Royal Norfolk Show plans digital ‘legacy’ project after coronavirus cancellation

Royal Norfolk Agricultural Association chief executive Greg Smith says an "exciting and vibrant digi

Royal Norfolk Agricultural Association chief executive Greg Smith says an "exciting and vibrant digital network" is being developed alongside their Suffolk counterparts as his team looks ahead to next year's Royal Norfolk Show. Picture RNAA - Credit: RNAA

Following the shock of losing this year’s Royal Norfolk Show, plans are afoot to build an “exciting and vibrant digital network” as the event seeks to come back stronger in 2021 says GREG SMITH, chief executive of the Royal Norfolk Agricultural Association.

The 2020 Royal Norfolk Show was cancelled due to the coronavirus pandemic. Picture: Ian Burt

The 2020 Royal Norfolk Show was cancelled due to the coronavirus pandemic. Picture: Ian Burt - Credit: Ian Burt

It was all going so well. 2020 was going to be a great year – plans for the 168th Royal Norfolk Show were well in hand, our other events were looking good, we were to host the biannual Commonwealth Agriculture Conference and we had a packed calendar of events for the showground.

So, who would have expected this? It is indulgent to reflect on the past two months as we have responded to the crisis, adjusted our organisation to cope with lockdown conditions and reshaped our plans.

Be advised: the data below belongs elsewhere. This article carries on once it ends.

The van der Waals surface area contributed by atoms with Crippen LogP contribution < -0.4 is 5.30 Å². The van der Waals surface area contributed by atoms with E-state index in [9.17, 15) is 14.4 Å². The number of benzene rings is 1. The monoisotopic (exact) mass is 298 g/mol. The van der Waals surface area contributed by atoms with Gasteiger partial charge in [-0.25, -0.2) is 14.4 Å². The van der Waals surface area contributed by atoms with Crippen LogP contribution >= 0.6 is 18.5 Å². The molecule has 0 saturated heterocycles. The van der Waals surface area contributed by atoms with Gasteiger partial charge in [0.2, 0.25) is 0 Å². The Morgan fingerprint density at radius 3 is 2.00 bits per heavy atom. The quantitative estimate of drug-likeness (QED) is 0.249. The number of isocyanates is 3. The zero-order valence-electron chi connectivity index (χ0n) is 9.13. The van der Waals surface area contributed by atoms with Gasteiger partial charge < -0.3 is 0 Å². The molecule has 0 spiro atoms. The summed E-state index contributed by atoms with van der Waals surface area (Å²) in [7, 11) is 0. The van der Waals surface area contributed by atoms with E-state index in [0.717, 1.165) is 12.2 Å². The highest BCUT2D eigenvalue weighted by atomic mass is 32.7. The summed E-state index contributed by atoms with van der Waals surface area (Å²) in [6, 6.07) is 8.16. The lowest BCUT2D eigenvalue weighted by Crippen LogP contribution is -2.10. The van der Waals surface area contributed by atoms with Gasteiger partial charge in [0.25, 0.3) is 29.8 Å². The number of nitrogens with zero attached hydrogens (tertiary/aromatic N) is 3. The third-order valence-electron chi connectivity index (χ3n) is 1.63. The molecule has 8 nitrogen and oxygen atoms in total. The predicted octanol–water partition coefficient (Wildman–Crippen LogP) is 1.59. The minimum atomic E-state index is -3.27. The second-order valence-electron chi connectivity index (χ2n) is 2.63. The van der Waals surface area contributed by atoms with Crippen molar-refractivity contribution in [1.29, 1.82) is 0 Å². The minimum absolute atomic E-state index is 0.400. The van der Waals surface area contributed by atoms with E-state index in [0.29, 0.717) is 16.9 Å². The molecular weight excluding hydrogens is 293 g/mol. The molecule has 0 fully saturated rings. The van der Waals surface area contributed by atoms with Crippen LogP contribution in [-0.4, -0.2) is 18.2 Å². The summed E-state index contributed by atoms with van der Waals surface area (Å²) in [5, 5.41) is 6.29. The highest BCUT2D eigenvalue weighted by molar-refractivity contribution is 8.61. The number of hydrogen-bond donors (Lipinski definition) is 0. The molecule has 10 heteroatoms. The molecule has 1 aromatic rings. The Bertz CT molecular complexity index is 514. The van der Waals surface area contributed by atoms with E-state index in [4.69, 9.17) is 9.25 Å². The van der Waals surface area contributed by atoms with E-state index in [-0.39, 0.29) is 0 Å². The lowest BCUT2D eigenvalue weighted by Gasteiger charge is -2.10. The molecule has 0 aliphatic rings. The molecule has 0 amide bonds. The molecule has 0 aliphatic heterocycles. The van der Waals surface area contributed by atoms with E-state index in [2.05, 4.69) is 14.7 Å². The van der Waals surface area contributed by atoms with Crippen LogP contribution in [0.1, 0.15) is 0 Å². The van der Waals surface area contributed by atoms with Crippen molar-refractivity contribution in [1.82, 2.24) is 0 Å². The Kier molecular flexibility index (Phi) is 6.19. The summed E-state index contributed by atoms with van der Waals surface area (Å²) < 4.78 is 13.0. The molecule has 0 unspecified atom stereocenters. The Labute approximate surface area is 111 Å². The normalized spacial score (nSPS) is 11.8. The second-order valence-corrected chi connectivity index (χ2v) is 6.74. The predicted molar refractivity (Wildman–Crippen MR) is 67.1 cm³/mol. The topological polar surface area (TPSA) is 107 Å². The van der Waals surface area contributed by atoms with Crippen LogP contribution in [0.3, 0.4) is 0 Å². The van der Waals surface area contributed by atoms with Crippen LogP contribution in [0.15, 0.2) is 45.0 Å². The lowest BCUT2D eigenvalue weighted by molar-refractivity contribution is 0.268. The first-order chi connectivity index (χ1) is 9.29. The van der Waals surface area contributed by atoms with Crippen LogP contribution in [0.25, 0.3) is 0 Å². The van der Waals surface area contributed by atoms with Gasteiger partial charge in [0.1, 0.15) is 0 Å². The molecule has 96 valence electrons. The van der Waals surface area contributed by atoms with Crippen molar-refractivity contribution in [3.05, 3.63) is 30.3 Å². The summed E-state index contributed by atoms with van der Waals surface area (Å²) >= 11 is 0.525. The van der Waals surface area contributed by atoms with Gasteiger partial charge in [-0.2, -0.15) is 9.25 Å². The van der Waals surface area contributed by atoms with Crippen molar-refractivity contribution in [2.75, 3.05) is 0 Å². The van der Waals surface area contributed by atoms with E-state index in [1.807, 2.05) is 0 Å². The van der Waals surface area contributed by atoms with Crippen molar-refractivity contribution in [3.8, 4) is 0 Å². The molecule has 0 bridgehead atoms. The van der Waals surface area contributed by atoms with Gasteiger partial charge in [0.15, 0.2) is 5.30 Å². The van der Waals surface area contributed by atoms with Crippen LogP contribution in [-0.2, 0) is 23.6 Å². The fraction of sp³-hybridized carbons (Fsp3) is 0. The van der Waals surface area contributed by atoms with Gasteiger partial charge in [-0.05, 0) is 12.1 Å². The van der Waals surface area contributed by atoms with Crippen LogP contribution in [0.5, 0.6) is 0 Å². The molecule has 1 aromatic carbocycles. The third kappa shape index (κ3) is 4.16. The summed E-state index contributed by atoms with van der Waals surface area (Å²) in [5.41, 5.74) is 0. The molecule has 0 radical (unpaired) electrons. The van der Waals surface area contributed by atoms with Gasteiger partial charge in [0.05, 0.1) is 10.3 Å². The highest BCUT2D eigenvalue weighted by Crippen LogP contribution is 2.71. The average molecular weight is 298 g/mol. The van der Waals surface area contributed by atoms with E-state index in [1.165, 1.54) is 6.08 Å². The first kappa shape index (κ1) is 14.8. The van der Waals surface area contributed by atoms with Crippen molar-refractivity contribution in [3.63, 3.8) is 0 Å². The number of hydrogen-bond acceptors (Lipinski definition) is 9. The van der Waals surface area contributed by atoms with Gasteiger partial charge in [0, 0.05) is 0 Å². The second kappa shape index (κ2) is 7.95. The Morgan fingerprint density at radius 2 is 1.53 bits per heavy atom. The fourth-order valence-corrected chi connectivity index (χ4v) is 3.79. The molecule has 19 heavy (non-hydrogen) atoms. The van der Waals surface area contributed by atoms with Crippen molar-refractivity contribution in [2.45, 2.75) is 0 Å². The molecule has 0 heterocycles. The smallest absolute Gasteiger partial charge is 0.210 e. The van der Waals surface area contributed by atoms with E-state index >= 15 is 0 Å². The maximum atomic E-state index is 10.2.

Suffice to say that we have been overwhelmed with the many offers of help and generosity that have come to us from across the region – thank you.

So what next? Over the past two centuries or so, agricultural shows have suffered the shocks of war, economic decline, biosecurity scares and, occasionally, the weather. Like their farmer members, they have proven themselves to be made of stern stuff, able to ride out most storms and crises.


You may also want to watch:


But this year is different, not least as the effects are so deep, wide ranging and global – with no certainty in sight.

Although we are best known for our shows, we are much more than that. Our societies and associations were created to share knowledge and improve agriculture.

Most Read

Much of what we do today still has this focus and is apparent in many ways. The work of our own education charity – the Food and Farming Discovery Trust – is a good example, bringing new learning opportunities about and through agriculture into the classroom (or, perhaps, the living room).

READ MORE: ‘The real effect is inestimable’ – Royal Norfolk Show cancelled amid coronavirus crisis

Many people have asked us if we intend to create an online show. And to their credit, some have tried to do this already.

But, as we look forward to next year’s show, we think there is a bigger prize – so, with our sister association in Suffolk, we’re hoping to raise the profile of food, farming and the countryside in the region.

Through our joint efforts we will create an even stronger, exciting and vibrant digital network for all those involved, both directly and indirectly.

In so doing, we will not only be able to provide our communities with some flavour of what, sadly, we won’t experience this year but will create a legacy that will help us all to thrive in the future. Stronger, we will use the pulling power of our two great shows to bring everyone together to support the region’s biggest and most important sector – agriculture.

More shortly... watch this space!

Become a Supporter

This newspaper has been a central part of community life for many years. Our industry faces testing times, which is why we're asking for your support. Every contribution will help us continue to produce local journalism that makes a measurable difference to our community.

Become a Supporter
Comments powered by Disqus